Exhausted, shunning all social contact and feeling hopeless? And the cold weather with the constantly overcast sky is not helping either. Have you dismissed it as a case of winter blues? You could be suffering from SAD – seasonal affective disorder. One way of suspecting SAD is if you appear to feel fine mentally in spring and summer and feel depressed only in winter.
What is SAD?
Fortunately for us in Australia, SAD is not as common as depression is. It strikes with greater frequency in countries where winter is severe and the day is very short. That’s because SAD is primarily diagnosed as extreme sensitivity to light. Having said that, GPs do report cases of SAD in colder parts of Australia from mid-autumn to the start of spring. It has now been classified as a mood disorder that strikes in the same season every year and can be accompanied by significant depressive tendencies. While SAD is associated with winter, in rare cases, it could be a summer occurrence, with the person feeling anxious in summer due to excessive light. Usually two consecutive seasons qualifies for a diagnosis. Australia has an incidence rate of 1 in 300 people.
While SAD is still being researched, it is believed to be caused by:
- A disturbance in the sleep cycle. Circadian rhythms can be affected by light.
- A change in melatonin production. Melatonin is hormone produced by the brain and controls our wake and sleep cycle. The amount of melatonin produced depends on amount of light (although some foods like meats and grains do contain miniscule levels of melatonin).
- A change in serotonin production. Scientists have established a connection between lack of this chemical and depression. Serotonin is produced in the brain and intestines (mostly intestines), and controls our mood, social behaviour, appetite, sleep and memory. Serotonin is called the ‘happy hormone’. The serotonin needed by the brain must be produced in it.
What are some tell-tale signs of SAD?
Signs of SAD are like what a lot of people may feel generally in winter. So, there may not be a reason to rush to the GP on the first day you feel low in winter. However, if the symptoms persist for a while and you are unable to shake them off with normal social contact, it is time to note how you feel. Does it fall into a pattern with how you felt same time last year? Is it becoming impossible to meet your social and professional obligations? According to the government organisation, Healthdirect, some symptoms that indicate SAD are:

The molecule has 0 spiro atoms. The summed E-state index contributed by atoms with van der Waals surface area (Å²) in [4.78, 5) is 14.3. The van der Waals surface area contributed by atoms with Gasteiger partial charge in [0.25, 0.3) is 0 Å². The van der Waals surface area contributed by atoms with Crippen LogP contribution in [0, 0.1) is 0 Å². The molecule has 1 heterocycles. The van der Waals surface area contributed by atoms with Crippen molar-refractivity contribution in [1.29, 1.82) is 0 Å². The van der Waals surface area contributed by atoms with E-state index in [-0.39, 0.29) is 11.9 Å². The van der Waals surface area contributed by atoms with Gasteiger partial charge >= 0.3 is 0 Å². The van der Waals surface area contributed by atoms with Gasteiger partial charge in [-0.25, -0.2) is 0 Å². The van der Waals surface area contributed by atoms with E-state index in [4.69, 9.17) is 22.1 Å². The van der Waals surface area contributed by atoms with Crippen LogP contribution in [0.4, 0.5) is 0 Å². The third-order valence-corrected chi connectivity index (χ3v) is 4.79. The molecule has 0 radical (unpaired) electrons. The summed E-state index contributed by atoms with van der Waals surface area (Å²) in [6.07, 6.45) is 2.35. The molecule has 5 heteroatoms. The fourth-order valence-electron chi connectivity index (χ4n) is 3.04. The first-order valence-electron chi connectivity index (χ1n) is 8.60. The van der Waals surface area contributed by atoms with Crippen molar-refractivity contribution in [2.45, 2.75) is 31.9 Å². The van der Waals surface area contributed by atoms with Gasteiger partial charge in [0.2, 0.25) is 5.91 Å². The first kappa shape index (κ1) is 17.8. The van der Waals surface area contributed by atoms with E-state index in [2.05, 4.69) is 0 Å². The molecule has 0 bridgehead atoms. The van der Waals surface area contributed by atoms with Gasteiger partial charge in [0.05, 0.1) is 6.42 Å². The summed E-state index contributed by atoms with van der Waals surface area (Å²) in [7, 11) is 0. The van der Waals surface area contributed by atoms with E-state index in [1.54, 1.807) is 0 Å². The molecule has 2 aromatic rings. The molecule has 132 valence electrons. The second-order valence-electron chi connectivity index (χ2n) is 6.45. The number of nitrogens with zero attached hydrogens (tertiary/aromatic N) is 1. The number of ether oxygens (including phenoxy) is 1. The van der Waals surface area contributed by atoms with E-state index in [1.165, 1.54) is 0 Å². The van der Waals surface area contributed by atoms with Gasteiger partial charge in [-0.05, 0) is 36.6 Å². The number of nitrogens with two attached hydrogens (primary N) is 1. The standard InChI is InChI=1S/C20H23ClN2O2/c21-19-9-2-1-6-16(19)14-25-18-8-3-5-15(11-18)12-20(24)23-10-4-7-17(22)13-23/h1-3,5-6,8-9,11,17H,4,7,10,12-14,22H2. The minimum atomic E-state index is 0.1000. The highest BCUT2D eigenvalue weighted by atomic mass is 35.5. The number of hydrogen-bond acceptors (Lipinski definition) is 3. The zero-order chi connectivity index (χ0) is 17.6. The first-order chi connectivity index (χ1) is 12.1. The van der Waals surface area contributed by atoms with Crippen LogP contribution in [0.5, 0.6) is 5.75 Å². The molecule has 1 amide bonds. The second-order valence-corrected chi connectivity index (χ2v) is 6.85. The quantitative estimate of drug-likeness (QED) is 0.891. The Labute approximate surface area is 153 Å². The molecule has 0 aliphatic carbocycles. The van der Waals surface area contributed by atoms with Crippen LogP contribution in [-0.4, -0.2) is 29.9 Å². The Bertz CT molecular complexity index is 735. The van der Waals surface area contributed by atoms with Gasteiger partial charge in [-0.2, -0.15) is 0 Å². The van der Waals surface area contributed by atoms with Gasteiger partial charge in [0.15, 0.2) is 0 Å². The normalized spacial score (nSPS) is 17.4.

- Extreme lack of energy
- Excessive sleep
- Increase in appetite and a craving for carbohydrates
- Weight gain
- Loss of interest in social activities and professional work. It could also manifest in extreme social aloofness.
How is SAD treated?
Primary treatment for SAD revolves around bright light therapy – the medical term for which is phototherapy. It is often combined with psychotherapy and antidepressants.
- Phototherapy comprises some of these methods:
- Lightbox: contains a special fluorescent blue light. It emits a very high intensity light (several times higher than a light bulb) which reduces the secretion of melatonin in the brain. The patient is exposed to this for periods varying from 15 minutes to an hour every day. The light is covered with a special plastic screen to screen out harmful ultraviolet rays. The effect is like natural sunlight. These are usually small boxes that can be kept on a desk or dining table. Most people report better mood in a couple of weeks.
- Dawn lights: These are programmed to switch on early mornings to simulate warmer weather. It is aimed at improving the circadian rhythm and putting the patient on the appropriate winter sleep cycle. There are a few different products on the market, but speak to your GP who will recommend the right one for you.
- Anti-depressants: The range of anti-depressants usually prescribed for normal depression also works for SAD and the right one will be prescribed by your GP.
- Exercise and diet: It is considered normal for most people to exercise less and eat more in winter. But those prone to SAD are advised to be more particular about both. Exercise is known to boost serotonin production and a good diet which swaps simple sugary carbohydrates with slow-burning complex ones is important to avoid spikes and troughs in energy.
You can combat normal winter blues with exercise, a good diet and your usual level of social interaction. But if you feel you can’t shake off your depression, see your GP.
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Medical information published on this website is of a general nature only and not intended to be a substitute for informed healthcare professional advice or clinical care. If you have specific healthcare concerns or issues you should consult with a qualified health care professional such as your own GP.